Just as we made it to the outskirts of Mombasa, the road got really bad. Actually, the road was bad all the way to Mombasa. When we got there, it got worse. I mean, it was like riding on a rumble strip for about a mile. The traffic is impossible to explain. There were so many vehicles trying to pass each other that we got bottle-necked when there was only one lane!
The dust and fumes in the air was suffocating. The temperature increased along with the humidity, reminding us that it’s the hot season in Kenya. And that we were at the coast.
But I was so enthralled at what I saw, I [as best as I could] didn’t notice the heat and noxious gases polluting my lungs. Well, actually it was blazing hot, I was sweating [the only one at that], I couldn’t breathe, I was getting restless and impatient, I wanted to smash windows out of the matatus clogging the roads…
And then we reached Mombasa.
Mombasa like any other city has different parts to it. There’s the island where you’ll find Old Town, the north coast with its many resorts and beaches [where we stayed], south coast with even more resorts, and a bunch of other parts in between. For the most part, though this is a revenue-generating tourist destination, the locals live very poorly. Somehow, that money doesn’t trickle all the way down to the people who have to tolerate the foreigners invading their lives.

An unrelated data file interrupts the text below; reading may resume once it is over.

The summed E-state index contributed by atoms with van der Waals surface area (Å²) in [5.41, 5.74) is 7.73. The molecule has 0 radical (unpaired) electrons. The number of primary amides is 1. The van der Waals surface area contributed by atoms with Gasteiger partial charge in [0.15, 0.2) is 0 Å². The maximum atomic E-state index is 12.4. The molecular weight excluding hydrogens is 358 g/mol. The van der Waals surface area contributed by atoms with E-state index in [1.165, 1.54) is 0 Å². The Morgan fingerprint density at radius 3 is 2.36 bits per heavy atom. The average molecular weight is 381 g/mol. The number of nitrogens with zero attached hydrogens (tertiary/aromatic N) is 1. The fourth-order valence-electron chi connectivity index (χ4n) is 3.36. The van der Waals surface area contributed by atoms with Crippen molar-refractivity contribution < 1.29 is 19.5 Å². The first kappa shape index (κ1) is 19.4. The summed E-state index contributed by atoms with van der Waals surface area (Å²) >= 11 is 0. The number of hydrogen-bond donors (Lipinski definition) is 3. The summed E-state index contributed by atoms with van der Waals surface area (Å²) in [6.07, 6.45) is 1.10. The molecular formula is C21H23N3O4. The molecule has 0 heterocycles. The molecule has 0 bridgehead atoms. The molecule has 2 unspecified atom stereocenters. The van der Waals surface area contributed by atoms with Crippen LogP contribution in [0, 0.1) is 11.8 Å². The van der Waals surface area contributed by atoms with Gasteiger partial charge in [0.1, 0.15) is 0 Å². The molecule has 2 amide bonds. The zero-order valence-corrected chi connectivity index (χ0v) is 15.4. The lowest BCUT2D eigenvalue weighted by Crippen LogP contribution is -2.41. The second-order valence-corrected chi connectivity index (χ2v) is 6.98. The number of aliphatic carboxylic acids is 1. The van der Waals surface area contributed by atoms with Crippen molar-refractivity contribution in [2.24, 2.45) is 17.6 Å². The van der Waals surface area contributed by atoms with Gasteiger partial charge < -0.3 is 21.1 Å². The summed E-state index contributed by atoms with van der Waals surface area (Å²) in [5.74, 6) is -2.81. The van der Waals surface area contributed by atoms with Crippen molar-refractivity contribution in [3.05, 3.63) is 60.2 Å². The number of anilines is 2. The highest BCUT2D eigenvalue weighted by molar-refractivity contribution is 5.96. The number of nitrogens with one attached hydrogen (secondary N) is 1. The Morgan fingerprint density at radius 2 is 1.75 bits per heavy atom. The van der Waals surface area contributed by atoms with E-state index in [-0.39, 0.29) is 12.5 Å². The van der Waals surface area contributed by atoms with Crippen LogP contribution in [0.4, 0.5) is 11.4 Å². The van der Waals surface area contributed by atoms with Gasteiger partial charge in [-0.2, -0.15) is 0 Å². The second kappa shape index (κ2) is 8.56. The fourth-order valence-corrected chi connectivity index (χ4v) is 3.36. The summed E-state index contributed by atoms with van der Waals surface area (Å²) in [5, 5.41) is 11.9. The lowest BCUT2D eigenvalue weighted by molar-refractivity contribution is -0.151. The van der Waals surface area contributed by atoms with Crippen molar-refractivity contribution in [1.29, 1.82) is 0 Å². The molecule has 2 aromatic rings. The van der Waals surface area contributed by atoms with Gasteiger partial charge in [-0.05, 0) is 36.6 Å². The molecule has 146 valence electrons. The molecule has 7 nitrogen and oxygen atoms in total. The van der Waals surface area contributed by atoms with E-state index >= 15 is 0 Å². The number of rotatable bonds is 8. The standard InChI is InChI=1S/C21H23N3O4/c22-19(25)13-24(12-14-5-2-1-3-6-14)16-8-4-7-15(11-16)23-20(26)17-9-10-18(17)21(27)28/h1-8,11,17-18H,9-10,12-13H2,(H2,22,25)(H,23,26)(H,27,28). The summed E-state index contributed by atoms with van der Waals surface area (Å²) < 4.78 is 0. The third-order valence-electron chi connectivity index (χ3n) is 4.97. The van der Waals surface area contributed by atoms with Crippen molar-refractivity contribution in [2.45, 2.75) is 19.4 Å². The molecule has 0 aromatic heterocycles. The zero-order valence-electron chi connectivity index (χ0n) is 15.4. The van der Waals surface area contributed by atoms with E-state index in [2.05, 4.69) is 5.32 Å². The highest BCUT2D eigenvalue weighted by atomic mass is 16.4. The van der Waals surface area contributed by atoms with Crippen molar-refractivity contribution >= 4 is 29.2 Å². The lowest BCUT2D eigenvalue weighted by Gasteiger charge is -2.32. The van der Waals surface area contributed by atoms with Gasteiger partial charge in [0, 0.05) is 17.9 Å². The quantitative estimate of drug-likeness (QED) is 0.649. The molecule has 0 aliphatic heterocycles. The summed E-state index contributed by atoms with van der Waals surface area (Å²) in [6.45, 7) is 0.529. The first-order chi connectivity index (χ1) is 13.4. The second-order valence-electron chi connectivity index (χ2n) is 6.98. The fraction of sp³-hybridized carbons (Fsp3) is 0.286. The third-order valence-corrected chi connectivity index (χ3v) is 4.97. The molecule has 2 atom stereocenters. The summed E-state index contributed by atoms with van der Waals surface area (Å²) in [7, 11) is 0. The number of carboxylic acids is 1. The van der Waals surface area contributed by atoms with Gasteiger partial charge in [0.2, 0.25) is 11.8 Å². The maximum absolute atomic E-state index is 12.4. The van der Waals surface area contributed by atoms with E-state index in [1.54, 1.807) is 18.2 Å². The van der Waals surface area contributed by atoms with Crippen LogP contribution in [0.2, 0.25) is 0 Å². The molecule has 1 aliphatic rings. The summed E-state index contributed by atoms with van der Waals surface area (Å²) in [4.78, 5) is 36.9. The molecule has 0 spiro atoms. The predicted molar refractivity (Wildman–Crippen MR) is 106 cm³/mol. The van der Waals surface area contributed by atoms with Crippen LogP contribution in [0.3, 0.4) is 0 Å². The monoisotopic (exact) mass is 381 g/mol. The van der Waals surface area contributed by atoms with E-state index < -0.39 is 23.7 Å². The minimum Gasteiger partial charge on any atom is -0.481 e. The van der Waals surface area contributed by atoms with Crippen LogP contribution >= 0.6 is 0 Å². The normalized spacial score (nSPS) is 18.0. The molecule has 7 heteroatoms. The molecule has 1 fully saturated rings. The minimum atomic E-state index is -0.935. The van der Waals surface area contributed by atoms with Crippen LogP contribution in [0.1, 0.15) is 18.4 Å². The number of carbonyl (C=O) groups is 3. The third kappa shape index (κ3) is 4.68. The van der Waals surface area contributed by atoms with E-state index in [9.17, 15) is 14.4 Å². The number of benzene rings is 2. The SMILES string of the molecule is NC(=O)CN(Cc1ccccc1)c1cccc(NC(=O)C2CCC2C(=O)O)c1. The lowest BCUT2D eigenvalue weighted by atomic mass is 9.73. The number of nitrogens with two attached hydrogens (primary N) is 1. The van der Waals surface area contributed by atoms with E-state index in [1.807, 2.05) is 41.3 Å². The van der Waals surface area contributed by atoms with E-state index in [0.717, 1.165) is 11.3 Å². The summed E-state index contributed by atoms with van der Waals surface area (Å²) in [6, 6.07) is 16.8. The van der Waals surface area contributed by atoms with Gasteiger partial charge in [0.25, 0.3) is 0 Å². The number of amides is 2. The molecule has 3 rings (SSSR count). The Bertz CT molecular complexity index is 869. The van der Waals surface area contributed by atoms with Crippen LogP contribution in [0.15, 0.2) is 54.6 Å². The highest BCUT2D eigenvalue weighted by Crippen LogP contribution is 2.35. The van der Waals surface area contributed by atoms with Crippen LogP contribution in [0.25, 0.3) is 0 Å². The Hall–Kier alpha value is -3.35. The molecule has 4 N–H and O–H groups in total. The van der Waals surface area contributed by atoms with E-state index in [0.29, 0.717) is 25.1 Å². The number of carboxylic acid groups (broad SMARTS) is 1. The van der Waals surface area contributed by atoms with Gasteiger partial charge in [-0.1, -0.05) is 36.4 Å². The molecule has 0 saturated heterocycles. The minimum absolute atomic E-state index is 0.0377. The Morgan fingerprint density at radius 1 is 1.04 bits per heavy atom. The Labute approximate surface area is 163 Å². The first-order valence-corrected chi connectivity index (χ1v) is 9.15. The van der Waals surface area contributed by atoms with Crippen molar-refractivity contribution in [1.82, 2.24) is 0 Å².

I wasn’t sure what I was expecting, but Mombasa wasn’t quite Hilton Head. Very crowded, skyscrapers surrounded by ages-old markets and decades-old buildings, more chaotic traffic, more poverty-stricken people hawking wares, more of the same.
But — there’s a charm to Mombasa. Unlike Nairobi which can give you the impression you’re in a smaller-sized American city its modern skyscrapers, parks and plazas, statues and memorials, iconic buildings made of steel and glass, Mombasa has a look frozen in time.